I have a regular 10 km route around my neighborhood - the same one I've been running since 2009. I can easily break it up into two 5 km routes - each 5 km route brings me back home. They are both challenging in their own right. The easier of the two includes a 1.22 km steady incline, followed by a stiff 200 meter uphill at about the 3.5 km mark. The more difficult route starts off nice and flat but about 2 km in there's a killer 700 m uphill that taxes each and every leg muscle, and some other muscles I didn't know I had. My goal this week was to run each route in under 30 minutes. At first I failed, completing the more difficult route in 30:09. But, I didn't give up. I really wanted the win, so on the second attempt I pushed myself and ran the more difficult 5 km in 29:59 - just made it! I finished the easier route in a surprising 28:40. It's funny that at my peak in 2010, I considered these times to be slow:
...but I didn't want to push myself too hard, so I completed it in a reasonable, but slow, 28:59.
Another challenge I set myself for this week was to run the full 10 km, which I did on Tuesday night. I wasn't aiming to get a good time; all I wanted was to complete the distance. Having said that, it took me 1:07:03 to complete the 10 km (a respectable 31:30 for the first 5 km and a less respectable 35:33 for the second 5 km). That isn't my worst time (which was 1:10:00) but it's also far from my best time on this route (56:05). I'm nowhere near completing the Jerusalem 10 km marathon within my personal best time of 52:14. If I decide to compete in March 2013, I'd better keep working hard. It's going to take quite a bit of effort to get back to peak physical condition.

I'm also mixing up the running a bit with upper-body exercise. Our local park has exercise equipment that uses body-weight as resistance, similar to these machines. I run about 4.5 km along my regular route and end at the park. I then do a variety of exercises, including rowing, lateral pull-ups, lateral pull-downs, chess-presses and parallel bar exercises. I then take a slow jog back home, finishing off the 5 km. I haven't yet figured out the best exercises to do, how many reps to do or the optimal frequency. But suffice it to say that when I feel the burn, I know I'm doing something.

But the best achievement this week was that I comfortably wore a size L shirt that I haven't been able to fit into for the last year and a half. So my efforts are amounting to something. Problem is, I upgraded all my shirts to XL, so does this mean I'm going to have to buy a whole new wardrobe? I hope so.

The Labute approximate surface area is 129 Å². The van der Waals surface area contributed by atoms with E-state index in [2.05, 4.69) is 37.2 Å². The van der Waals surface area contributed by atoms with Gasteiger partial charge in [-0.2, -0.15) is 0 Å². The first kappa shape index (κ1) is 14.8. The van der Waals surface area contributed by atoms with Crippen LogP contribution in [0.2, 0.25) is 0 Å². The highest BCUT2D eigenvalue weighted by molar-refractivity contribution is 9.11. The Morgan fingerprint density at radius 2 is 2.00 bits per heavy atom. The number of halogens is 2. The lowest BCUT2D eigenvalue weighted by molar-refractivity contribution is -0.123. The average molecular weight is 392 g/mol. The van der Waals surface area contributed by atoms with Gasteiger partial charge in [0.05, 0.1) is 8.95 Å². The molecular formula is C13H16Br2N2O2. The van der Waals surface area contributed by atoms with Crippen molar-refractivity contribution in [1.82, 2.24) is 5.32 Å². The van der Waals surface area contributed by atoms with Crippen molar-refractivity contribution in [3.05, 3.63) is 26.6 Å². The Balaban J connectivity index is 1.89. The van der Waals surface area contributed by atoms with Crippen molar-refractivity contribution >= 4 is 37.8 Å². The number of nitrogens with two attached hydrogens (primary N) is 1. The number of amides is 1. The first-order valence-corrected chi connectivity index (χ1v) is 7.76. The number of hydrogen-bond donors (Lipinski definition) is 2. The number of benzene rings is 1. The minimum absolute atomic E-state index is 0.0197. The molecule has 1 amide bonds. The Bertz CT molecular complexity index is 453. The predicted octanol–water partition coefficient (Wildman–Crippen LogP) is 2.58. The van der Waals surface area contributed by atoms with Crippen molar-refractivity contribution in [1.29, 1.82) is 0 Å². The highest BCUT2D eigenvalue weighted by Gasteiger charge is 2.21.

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Wednesday, September 5, 2012

It Would Take an Action Hero to Save Music

When I was growing up, an afternoon at the library, browsing through a seemingly infinite number of books, was a common Sunday activity. Mostly, the library was a quiet, air-conditioned sanctuary where everyone had equal access to as many books as they could poke a library card at.

St. Kilda Public Library, Melbourne, Australia
(Click to enlarge)
Considering the number of librarians employed at the local library, it doesn't take much to realize that to own all those books would be an expensive undertaking and an organizational nightmare.

My father once built a huge floor-to-ceiling bookshelf and my mother cataloged all of our books, Dewey Decimal System-style. Alas, with the rest of us kids running (around) the house, maintaining this private library was nigh on impossible. But it was a valiant attempt.

Today, e-books are cheap and sometimes even free. One hand-held device can contain thousands of books, easily sorted according to title, author, genre, subject, date or even publisher. More importantly, there's ample time to read through all of these books. You can take them wherever you go, instantly flip to your bookmark and read a page or two while waiting in line to order your morning latte.

The chilling design on the spine of Stephen King's horror novels need never torment you from the bookshelf again. The teetering pile of unread novels you bought on a whim at Sefer v'Sefel will no longer threaten to topple from the top shelf. You have no need for a physical bookshelf; all of your books are digital. However, the question is, are they really yours?

Ownership of e-media is a contentious and sometimes emotional issue, especially when it requires a sea change in long-held practices and perceptions. In December 2010, Fortune Magazine's Seth Greenstein wrote:
Perhaps it is ironic that the very flexibility that makes digital technology so compelling – the ease of copying and transmission – in the end may deprive consumers of basic economic rights they have enjoyed for centuries. 
Earlier this week it was falsely reported that actor, Bruce Willis is mulling the possibility of challenging Apple's claim that music downloaded from iTunes is rented, not bought. The reports claimed that Willis would like to bequeath his extensive digital music library to his children, but that Apple terms and conditions state that the files are non-transferable.

Like digital music, paid e-books are likely also not yours - they are usually purchased under a licensing agreement (read the fine print). However, as Mathew Ingram of Gigaom wrote in November 2011, there are up-sides and down-sides to licensing media: